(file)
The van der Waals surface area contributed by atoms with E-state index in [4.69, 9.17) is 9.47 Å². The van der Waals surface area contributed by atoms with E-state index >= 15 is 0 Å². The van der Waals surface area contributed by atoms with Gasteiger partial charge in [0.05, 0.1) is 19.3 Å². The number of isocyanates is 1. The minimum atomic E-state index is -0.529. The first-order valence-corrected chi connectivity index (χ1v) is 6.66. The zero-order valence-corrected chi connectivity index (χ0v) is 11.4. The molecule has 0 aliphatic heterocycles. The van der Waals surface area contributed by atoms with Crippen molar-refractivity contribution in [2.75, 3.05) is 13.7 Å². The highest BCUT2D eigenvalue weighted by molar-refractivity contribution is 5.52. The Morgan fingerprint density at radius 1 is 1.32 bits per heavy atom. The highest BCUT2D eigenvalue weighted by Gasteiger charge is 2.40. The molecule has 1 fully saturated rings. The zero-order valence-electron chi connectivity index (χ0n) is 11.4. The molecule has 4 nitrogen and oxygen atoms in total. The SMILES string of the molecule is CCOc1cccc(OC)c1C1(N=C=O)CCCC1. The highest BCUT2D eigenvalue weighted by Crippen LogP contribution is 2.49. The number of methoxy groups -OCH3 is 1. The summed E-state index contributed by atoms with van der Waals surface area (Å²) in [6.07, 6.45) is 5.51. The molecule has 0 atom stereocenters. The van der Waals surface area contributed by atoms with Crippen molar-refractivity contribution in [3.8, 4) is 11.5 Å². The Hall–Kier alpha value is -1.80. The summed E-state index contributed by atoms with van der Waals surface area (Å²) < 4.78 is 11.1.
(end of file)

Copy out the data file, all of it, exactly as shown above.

The van der Waals surface area contributed by atoms with E-state index in [4.69, 9.17) is 9.47 Å². The van der Waals surface area contributed by atoms with E-state index >= 15 is 0 Å². The van der Waals surface area contributed by atoms with Gasteiger partial charge in [0.05, 0.1) is 19.3 Å². The number of isocyanates is 1. The minimum atomic E-state index is -0.529. The first-order valence-corrected chi connectivity index (χ1v) is 6.66. The zero-order valence-corrected chi connectivity index (χ0v) is 11.4. The molecule has 0 aliphatic heterocycles. The van der Waals surface area contributed by atoms with Crippen molar-refractivity contribution in [2.75, 3.05) is 13.7 Å². The highest BCUT2D eigenvalue weighted by molar-refractivity contribution is 5.52. The Morgan fingerprint density at radius 1 is 1.32 bits per heavy atom. The highest BCUT2D eigenvalue weighted by Gasteiger charge is 2.40. The molecule has 1 fully saturated rings. The zero-order valence-electron chi connectivity index (χ0n) is 11.4. The molecule has 4 nitrogen and oxygen atoms in total. The SMILES string of the molecule is CCOc1cccc(OC)c1C1(N=C=O)CCCC1. The highest BCUT2D eigenvalue weighted by Crippen LogP contribution is 2.49. The number of methoxy groups -OCH3 is 1. The summed E-state index contributed by atoms with van der Waals surface area (Å²) in [6.07, 6.45) is 5.51. The molecule has 0 atom stereocenters. The van der Waals surface area contributed by atoms with Crippen molar-refractivity contribution in [3.8, 4) is 11.5 Å². The Hall–Kier alpha value is -1.80. The summed E-state index contributed by atoms with van der Waals surface area (Å²) < 4.78 is 11.1.